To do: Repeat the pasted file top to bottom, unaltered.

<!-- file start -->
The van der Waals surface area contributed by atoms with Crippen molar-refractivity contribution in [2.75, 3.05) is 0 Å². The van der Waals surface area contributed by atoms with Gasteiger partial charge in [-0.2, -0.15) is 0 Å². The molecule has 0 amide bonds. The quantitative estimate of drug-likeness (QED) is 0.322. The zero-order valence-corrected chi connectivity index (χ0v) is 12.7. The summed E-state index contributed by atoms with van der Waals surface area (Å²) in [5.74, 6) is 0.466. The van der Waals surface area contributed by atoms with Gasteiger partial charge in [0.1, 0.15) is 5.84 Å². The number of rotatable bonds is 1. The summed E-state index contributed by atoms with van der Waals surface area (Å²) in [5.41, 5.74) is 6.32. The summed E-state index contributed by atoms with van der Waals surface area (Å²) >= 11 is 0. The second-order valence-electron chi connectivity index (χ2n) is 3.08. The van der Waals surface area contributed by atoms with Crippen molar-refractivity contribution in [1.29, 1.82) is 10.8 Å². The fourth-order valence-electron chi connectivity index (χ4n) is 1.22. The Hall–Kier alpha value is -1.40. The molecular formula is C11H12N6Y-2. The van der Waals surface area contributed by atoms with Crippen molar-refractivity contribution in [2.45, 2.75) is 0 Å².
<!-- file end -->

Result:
The van der Waals surface area contributed by atoms with Crippen molar-refractivity contribution in [2.75, 3.05) is 0 Å². The van der Waals surface area contributed by atoms with Gasteiger partial charge in [-0.2, -0.15) is 0 Å². The molecule has 0 amide bonds. The quantitative estimate of drug-likeness (QED) is 0.322. The zero-order valence-corrected chi connectivity index (χ0v) is 12.7. The summed E-state index contributed by atoms with van der Waals surface area (Å²) in [5.74, 6) is 0.466. The van der Waals surface area contributed by atoms with Gasteiger partial charge in [0.1, 0.15) is 5.84 Å². The number of rotatable bonds is 1. The summed E-state index contributed by atoms with van der Waals surface area (Å²) in [5.41, 5.74) is 6.32. The summed E-state index contributed by atoms with van der Waals surface area (Å²) >= 11 is 0. The second-order valence-electron chi connectivity index (χ2n) is 3.08. The van der Waals surface area contributed by atoms with Crippen molar-refractivity contribution in [1.29, 1.82) is 10.8 Å². The fourth-order valence-electron chi connectivity index (χ4n) is 1.22. The Hall–Kier alpha value is -1.40. The molecular formula is C11H12N6Y-2. The van der Waals surface area contributed by atoms with Crippen molar-refractivity contribution in [2.45, 2.75) is 0 Å².